The medical community and drug companies have their ED malady and cure, but too many management and project teams suffer from their own form of ED…with two more D’s…EDDD… Effective Dialogue Deficit Disorder.
It’s not that people aren’t talking. There’s no deficit of hot air swirling around most meeting rooms. The issue is all about the quality of the dialogue.
- All the firms who use last year’s operating plan and budgets as the basis for next year’s plan, without vetting and refreshing on what’s really happening in their markets and with their customers and within their own businesses. The future is difficult enough to predict in the best of circumstances. It’s laughably impossible to do it by focusing on the images in the rear-view mirror.
- Strategy meetings where the swirling discussions include opinions, facts, emotions, ideas and yes some political posturing, all without order, direction or purpose. Kudos for getting people together for the right reasons. Now, focus on managing the discussion flow to ensure purpose and progress.
- Performance evaluation processes that don’t connect to professional development steps. Your job is to connect evaluation to forward progress and development. You’re not a movie critic…you’re responsible for helping someone create the next scene in their own professional movie.
- Project Teams that develop detailed risk assessments at the onset of their initiatives, and fail to constantly refresh and update on the risk plan. The pesky thing about dealing with risk is that it is annoyingly unpredictable in many circumstances. Vigilance and review beats static advance planning here everyday.
- Ideation or brainstorming sessions that develop long lists of ideas that are forgotten as soon as the flipcharts come down. Ideas are truly horrible things to waste.
5 Ideas to Help Cure Effective Dialogue Deficit Disorder:
1. Don’t preoccupy on the past. Use past results to assess where YOU failed to anticipate and execute, and then focus on asking the hard questions about what’s changing with markets, customers and competitors. Build your plan around what you should be doing to succeed in the emerging world, not on what you did last year.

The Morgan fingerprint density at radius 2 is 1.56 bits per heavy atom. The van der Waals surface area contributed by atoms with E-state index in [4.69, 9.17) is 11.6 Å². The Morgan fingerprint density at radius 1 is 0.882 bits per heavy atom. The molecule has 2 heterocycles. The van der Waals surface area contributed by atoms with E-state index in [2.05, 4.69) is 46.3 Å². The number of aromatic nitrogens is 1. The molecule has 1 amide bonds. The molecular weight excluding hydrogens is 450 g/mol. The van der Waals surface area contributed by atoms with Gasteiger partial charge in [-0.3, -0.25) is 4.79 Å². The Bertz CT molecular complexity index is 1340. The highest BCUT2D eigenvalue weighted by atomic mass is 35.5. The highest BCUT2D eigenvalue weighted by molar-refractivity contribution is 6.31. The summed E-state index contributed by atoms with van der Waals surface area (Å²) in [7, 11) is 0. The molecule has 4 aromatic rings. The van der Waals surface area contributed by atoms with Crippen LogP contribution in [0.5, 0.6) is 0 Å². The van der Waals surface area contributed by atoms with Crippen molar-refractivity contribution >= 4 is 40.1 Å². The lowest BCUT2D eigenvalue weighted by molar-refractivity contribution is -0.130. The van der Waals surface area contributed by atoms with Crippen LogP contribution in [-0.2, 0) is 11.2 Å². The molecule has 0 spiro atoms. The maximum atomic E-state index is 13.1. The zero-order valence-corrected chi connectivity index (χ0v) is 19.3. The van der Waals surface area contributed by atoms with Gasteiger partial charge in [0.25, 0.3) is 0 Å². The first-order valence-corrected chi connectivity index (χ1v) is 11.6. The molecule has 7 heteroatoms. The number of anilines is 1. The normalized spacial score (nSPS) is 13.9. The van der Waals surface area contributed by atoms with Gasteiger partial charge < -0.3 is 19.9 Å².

2. Change your discussion approach. Learn and apply the process of parallel thinking and discussion to eliminate the swirl and sort facts from emotions, opinions and ideas. De Bono’s Six Thinking Hats is a great place to start.
3. Learn to feedforward. Every opportunity to offer “feedback” on prior performance should be better viewed as an opportunity for what Marshall Goldsmith describes as “feedforward.” Again, cut out the rear-view mirror stuff and help people design their way forward.
4. If is was important enough to “assess” and develop a document, it’s very likely important enough to revisit and rethink. Don’t ask people and teams to just comply with a step or process (i.e. create a risk assessment). Instead, encourage frequent return trips to check assumptions and incorporate new learnings.
5. Never waste ideas! Don’t ask people to exercise their creative capabilities and then lose the precious output. Build an idea inventory and reference it frequently.
The Key Point:
Teach your teams to engage with purpose. Plan and manage your discussions to include reflection, assessment, direction and action. Every discussion is an opportunity to design something going forward. Throw in a consistent serving of accountability and you are on your way to building high performance into your working environment.
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About Art Petty:
Art Petty is a Leadership & Career Coach and Strategy Consultant, helping motivated professionals of all levels achieve their potential. In addition to working with highly motivated professionals, Art frequently works with project teams in pursuit of high performance. Art’s second book (an edited, annotated collection of the most popular leadership essays), Leadership Caffeine-Ideas to Energize Your Professional Development, was released at the end of September in 2011.
Contact Art via e-mail to discuss a coaching, workshop or speaking engagement.